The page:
Thinking of going affiliated in 2019? Here are some handy hints to get you started.
- The main affiliated equestrian disciplines are British Showjumping, (BS),British Eventing (BE) formerly horse trials and British Dressage (BD)
- There is also carriage driving via the British Driving Society, Endurance GB for long distance riding and vaulting organised by British Vaulting
- You will need to pay an annual fee to be a member, there are different levels of membership depending on what you want to do and how much you want to participate
- The horse or horses will also need to be registered and the owner too, if different to the rider
- Start-up costs are higher, not applicable to unaffiliated and entry fees will usually be higher as well
- The bottom end of affiliated and the top end of unaffiliated usually overlap in terms of rider participation
- Unaffiliated disciplines ‘borrow’ the rules of their affiliated cousins although they may not enforce them as strictly during a competition
- It is possible to either do dressage or show jump on what is described as a day ticket. You may still need to have part or full membership of the relevant competition body to do this. Any points or financial winnings are not eligible to be added to the horse’s record
- Each discipline is divided up into regions or geographical areas. There are a team of people who help run the sport at a local level. They are a great port of call for any questions or queries you may have when starting off
- Each discipline offers coaching and training events which are all disseminated down to local level. There are also social activities such as dinners, annual balls and outings
- Look online and find your nearest event in the discipline you are interested in. Go along and watch, see how things are organised
- Speak to the local representative for your area with any questions you may have
- Hook up with a friend or find someone who is already affiliated with the discipline you want to join. Accompany them to a show as groom or tea maker. Listen to their informed commentary about how things work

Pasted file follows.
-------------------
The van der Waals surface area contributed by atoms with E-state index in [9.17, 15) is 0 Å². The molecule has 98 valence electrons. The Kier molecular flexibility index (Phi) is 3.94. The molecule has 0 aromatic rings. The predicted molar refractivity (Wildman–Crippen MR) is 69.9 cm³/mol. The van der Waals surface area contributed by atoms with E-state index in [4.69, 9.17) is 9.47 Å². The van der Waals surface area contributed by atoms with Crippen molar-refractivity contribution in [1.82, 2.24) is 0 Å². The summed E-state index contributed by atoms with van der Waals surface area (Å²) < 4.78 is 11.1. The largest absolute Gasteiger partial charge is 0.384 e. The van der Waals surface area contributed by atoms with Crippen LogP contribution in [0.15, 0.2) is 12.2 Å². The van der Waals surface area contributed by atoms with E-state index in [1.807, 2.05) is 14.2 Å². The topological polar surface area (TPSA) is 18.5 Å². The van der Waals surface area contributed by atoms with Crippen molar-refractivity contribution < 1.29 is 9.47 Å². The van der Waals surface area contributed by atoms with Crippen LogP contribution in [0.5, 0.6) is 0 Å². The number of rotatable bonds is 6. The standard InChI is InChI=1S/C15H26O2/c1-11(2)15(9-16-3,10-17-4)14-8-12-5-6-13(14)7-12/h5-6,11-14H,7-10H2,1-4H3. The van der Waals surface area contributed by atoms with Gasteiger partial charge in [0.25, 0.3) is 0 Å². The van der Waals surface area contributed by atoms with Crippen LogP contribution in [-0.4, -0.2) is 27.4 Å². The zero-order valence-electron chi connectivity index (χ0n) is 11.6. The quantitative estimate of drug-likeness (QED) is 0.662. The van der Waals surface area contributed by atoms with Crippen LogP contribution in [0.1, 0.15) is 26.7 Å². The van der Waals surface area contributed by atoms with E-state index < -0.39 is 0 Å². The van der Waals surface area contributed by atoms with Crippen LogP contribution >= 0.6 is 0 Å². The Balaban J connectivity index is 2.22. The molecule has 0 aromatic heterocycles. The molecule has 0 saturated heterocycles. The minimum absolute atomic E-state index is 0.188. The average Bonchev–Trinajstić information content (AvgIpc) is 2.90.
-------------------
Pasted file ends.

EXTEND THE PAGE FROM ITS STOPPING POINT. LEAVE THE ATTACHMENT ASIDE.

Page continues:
Kit and equipment
- Make sure your hat is compliant with current standards and a body protector if applicable
- Certain dress is suggested and ‘form’, some items may be compulsory. Read your rulebook thoroughly to check both your turnout and your horse’s equipment are within the rules. Stewards on the day will check tack for legality
- At the start of the season, you will need to have your hat checked under the rules of some of the disciplines. There is now a universal sticker which will cover you in other disciplines and riding club and Pony Club which means you don’t have to have your hat checked and tagged repeatedly at each new/different event
Progression through the competitive levels
All the disciplines are graduated with the level of the sport becoming more difficult on an ascending basis. It is not necessary to start at the bottom but rules may prevent you from beginning competition at a higher level depending on your proven riding ability and the previous competition record of your horse.
All of the disciplines have pyramid coaching schemes and there will be a local network of trainers for your chosen discipline. Some may be multi-discipline and qualified instructors with other organisations such as the British Horse Society. Having lessons with an accredited discipline coach is a great way of benchmarking your current level and can act as a signpost when you are ready to move up. Coaches can offer useful advice about course builders and venues and often run clinics or academies which can be more economical to attend as well as introducing you to other local competition riders.
Know the rules
When you join a discipline, you will be sent a rule book. Read it and then keep it in the lorry or trailer. Most disciplines will summarise annual rule changes on their website so if you have read the rules in their entirety once, then you should only need a refresh on any updates.
There are anomalies. British Eventing has its own rules for the dressage and show jumping phases of eventing. Don’t assume BE dressage rules are the same as those for BD or unaffiliated dressage. There are two key differences which catch out many new to the sport. First, you may not have your dressage test ‘called’ at BE whereas you may for BD. Second, whilst you may warm up with a schooling whip at BE events, you may not carry a stick in the dressage phase of horse trials within the white boards.
What do affiliated sports offer?
Affiliation is a great way to progress and develop within your favourite equestrian discipline. The infrastructure that surrounds the competitive equestrian disciplines – insurance, First Aid provision, course building to name just a few elements – is of a very high standard. Don’t forget, the organisation you have just joined runs events at national level and has involvement with international events as well. That expertise and knowledge cascade down. At the grass roots level, riders can reap the benefits of organised competitive equestrian sport and all the additional advantages of training and social events in their local area.